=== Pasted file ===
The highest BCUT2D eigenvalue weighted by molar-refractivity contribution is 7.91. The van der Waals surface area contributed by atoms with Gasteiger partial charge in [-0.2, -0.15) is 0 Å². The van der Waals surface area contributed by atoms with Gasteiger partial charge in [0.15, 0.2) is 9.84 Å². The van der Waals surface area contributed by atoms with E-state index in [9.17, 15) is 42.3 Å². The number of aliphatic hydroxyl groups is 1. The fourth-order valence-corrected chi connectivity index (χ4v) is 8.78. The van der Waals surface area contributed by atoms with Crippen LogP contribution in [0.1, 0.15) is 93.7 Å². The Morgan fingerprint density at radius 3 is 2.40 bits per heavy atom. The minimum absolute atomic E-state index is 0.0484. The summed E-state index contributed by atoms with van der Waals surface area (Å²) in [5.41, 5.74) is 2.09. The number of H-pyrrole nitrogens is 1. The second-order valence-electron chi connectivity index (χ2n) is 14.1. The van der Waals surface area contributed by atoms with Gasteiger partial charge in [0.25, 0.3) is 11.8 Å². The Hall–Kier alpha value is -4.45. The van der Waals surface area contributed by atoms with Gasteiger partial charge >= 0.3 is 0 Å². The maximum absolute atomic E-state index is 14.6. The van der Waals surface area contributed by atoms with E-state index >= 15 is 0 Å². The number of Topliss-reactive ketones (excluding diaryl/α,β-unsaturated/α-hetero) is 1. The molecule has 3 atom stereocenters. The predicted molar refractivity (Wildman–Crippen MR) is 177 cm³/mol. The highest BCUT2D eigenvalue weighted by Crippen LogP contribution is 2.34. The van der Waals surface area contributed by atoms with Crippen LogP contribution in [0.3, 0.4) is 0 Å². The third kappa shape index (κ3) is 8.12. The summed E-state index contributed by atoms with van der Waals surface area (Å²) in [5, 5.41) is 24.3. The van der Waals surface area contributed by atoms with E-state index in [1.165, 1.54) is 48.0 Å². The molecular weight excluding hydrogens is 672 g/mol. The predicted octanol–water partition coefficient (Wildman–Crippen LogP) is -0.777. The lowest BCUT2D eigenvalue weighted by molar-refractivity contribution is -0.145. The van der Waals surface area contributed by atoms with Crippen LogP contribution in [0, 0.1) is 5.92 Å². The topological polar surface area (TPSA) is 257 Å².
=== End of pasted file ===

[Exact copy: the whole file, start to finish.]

The highest BCUT2D eigenvalue weighted by molar-refractivity contribution is 7.91. The van der Waals surface area contributed by atoms with Gasteiger partial charge in [-0.2, -0.15) is 0 Å². The van der Waals surface area contributed by atoms with Gasteiger partial charge in [0.15, 0.2) is 9.84 Å². The van der Waals surface area contributed by atoms with E-state index in [9.17, 15) is 42.3 Å². The number of aliphatic hydroxyl groups is 1. The fourth-order valence-corrected chi connectivity index (χ4v) is 8.78. The van der Waals surface area contributed by atoms with Crippen LogP contribution in [0.1, 0.15) is 93.7 Å². The Morgan fingerprint density at radius 3 is 2.40 bits per heavy atom. The minimum absolute atomic E-state index is 0.0484. The summed E-state index contributed by atoms with van der Waals surface area (Å²) in [5.41, 5.74) is 2.09. The number of H-pyrrole nitrogens is 1. The second-order valence-electron chi connectivity index (χ2n) is 14.1. The van der Waals surface area contributed by atoms with Gasteiger partial charge in [0.25, 0.3) is 11.8 Å². The Hall–Kier alpha value is -4.45. The van der Waals surface area contributed by atoms with Gasteiger partial charge >= 0.3 is 0 Å². The maximum absolute atomic E-state index is 14.6. The van der Waals surface area contributed by atoms with E-state index >= 15 is 0 Å². The number of Topliss-reactive ketones (excluding diaryl/α,β-unsaturated/α-hetero) is 1. The molecule has 3 atom stereocenters. The predicted molar refractivity (Wildman–Crippen MR) is 177 cm³/mol. The highest BCUT2D eigenvalue weighted by Crippen LogP contribution is 2.34. The van der Waals surface area contributed by atoms with Crippen LogP contribution in [0.3, 0.4) is 0 Å². The third kappa shape index (κ3) is 8.12. The summed E-state index contributed by atoms with van der Waals surface area (Å²) in [5, 5.41) is 24.3. The van der Waals surface area contributed by atoms with E-state index in [1.165, 1.54) is 48.0 Å². The molecular weight excluding hydrogens is 672 g/mol. The predicted octanol–water partition coefficient (Wildman–Crippen LogP) is -0.777. The lowest BCUT2D eigenvalue weighted by molar-refractivity contribution is -0.145. The van der Waals surface area contributed by atoms with Crippen LogP contribution in [0, 0.1) is 5.92 Å². The topological polar surface area (TPSA) is 257 Å².